Friday, October 21, 2011

No Small Prayers

My life is better, my perspective wiser, my theology deeper because of a mentor whom I have never met - Eugene Peterson.  I'm not sure how many of his books I have read, but I plan to read them all eventually because every time I encounter his words, I am changed.  His words mature me as I read them.  I would be an even bigger jerk with an even narrower mind if it weren't for what feels like personal, one-on-one counsel in his writings.

On such book is Wisdom of Each Other.  This is a small book easily read in two cups of coffee or can be ruminated over for months.  It is fictional in that the book is a collection of pastoral letters to a person that does not exist about a conversation that never happened.  It is very real in that these letters are a composite of pastoral correspondance he received over decades of ministry.  He streamlined hundreds of conversations and letters into one plot line with one man who returned to his faith in his 40's.

This post is about prayer.  This post is about one of the letters in that book that talk about prayer.  I was reminded of this letter this week by colleague, friend, and mentor Ike Reeser. Read my post, please.  Comment if you so desire.  But, even better, buy the book and read it and discuss it with friends.

In one of the letters Peterson writes to his bemoaned friend about a women he encountered who prayed hard for a convenient parking spot at the store and regularly got it but treated most employees inside that store as obstacles in her way and servants to her cause.  Gunner, the friend, was annoyed at how small her prayers were.  Peterson turned it a bit to say that for this woman this was no small prayer. This woman was praying about the biggest and most important thing in her life.  He then thundered this priceless phrase:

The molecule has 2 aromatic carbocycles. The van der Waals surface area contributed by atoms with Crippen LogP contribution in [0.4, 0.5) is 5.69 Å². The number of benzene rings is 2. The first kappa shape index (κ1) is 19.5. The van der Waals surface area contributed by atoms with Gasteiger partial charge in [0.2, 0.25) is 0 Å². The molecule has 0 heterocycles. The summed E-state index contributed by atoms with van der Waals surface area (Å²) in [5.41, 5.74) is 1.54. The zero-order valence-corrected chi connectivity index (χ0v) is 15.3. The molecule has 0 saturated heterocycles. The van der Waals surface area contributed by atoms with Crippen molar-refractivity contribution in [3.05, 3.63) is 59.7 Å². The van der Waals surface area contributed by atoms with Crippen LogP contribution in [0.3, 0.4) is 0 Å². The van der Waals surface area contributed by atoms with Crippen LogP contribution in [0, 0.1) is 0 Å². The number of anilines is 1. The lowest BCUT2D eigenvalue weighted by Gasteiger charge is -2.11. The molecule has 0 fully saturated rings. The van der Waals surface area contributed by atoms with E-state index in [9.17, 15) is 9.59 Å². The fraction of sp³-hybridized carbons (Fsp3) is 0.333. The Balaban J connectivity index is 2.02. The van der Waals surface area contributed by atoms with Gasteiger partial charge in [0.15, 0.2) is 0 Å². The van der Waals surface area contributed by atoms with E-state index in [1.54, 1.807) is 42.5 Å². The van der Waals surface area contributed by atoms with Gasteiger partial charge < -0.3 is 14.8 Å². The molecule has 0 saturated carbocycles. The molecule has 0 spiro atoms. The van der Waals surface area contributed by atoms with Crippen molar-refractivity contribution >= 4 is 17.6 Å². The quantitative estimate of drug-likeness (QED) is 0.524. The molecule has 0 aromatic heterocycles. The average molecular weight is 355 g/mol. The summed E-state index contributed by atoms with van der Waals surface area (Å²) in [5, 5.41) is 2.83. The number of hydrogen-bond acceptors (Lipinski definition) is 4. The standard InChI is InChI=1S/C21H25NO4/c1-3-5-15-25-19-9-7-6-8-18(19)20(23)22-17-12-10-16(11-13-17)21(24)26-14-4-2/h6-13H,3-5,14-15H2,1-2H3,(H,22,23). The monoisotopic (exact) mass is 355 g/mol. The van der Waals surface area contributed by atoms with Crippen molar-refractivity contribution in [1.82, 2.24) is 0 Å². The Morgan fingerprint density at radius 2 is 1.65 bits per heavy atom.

"Her problem is not small prayers but a small life."

When you saw the title, you may have assumed my point would be something like: We can pray about whatever is on our hearts.  God hears every small concern.  Everything little thing we pray about is a big thing to God.


Nope.  Not saying that here.

You might be able to make that case.  It would require so stretching and finagling of the evidence, but you could work to make that case.  However, in saying that there are "no small prayers" I am simply echoing Peterson in saying that whatever it is we are praying about reveals to what really is the "big things" in our worlds.

There are no small prayers.

Just small lives.

What do we pray about?  What does that say about what matters to us?  Do our prayers reveal small lives?  Do our prayers reveal a small god?  Or do our prayers reveal lives lived robustly, lives caught up in the grand narrative of God's redemption being worked in our world?

If we are praying for convenient parking spots, then a statement about our lives have been made.  We pray about our god's / our God's will.  Whatever it is we pray for, we are invoking our god/God in that.

There are no small prayers.

Just small lives.

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